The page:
Helium is the most common element in the universe besides hydrogen, but despite this universal abundance it is surprisingly difficult to come across on Earth. Part of the problem is that it is non-renewable, so unless it is specifically captured during mining its low density means that it simply escapes the atmosphere. For that reason [Meow] maintains a helium recovery system for a lab which is detailed in this build.
The purpose of the system is to supply a refrigerant to other projects in the lab. Liquid helium is around 4 Kelvin and is useful across a wide variety of lab tests, but it is extremely expensive to come across. [Meow]’s recovery system is given gaseous helium recovered from these tests, and the equipment turns it back into extremely cold liquid helium in a closed-cycle process. The post outlines the system as a whole plus goes over some troubleshooting that they recently had to do, and shows off a lot of the specialized tools needed as well.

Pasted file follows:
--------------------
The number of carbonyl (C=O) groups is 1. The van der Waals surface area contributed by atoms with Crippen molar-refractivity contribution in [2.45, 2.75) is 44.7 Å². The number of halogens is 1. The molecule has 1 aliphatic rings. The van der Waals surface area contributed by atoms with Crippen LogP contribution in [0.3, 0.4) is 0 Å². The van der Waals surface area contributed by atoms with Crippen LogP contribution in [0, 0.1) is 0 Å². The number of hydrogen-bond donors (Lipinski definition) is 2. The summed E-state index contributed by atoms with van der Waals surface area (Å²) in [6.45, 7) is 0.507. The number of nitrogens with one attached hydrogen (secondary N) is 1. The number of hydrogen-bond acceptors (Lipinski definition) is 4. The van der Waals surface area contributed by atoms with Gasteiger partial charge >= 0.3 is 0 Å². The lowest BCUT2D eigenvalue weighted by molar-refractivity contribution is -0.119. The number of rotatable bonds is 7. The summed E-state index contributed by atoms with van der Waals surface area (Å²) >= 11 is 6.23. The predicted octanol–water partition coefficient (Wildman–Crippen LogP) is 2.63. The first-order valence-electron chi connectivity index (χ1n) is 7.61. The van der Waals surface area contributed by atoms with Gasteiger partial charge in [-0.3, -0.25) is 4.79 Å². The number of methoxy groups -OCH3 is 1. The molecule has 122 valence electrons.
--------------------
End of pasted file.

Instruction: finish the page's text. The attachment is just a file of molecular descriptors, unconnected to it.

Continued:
Low-weight gasses like these can be particularly difficult to deal with as well because their small atomic size means they can escape fittings, plumbing, and equipment quite easily compared to other gasses. As a result, this equipment is very specialized and worth a look. For a less lab-based helium project, though, head on over to this helium-filled guitar instead.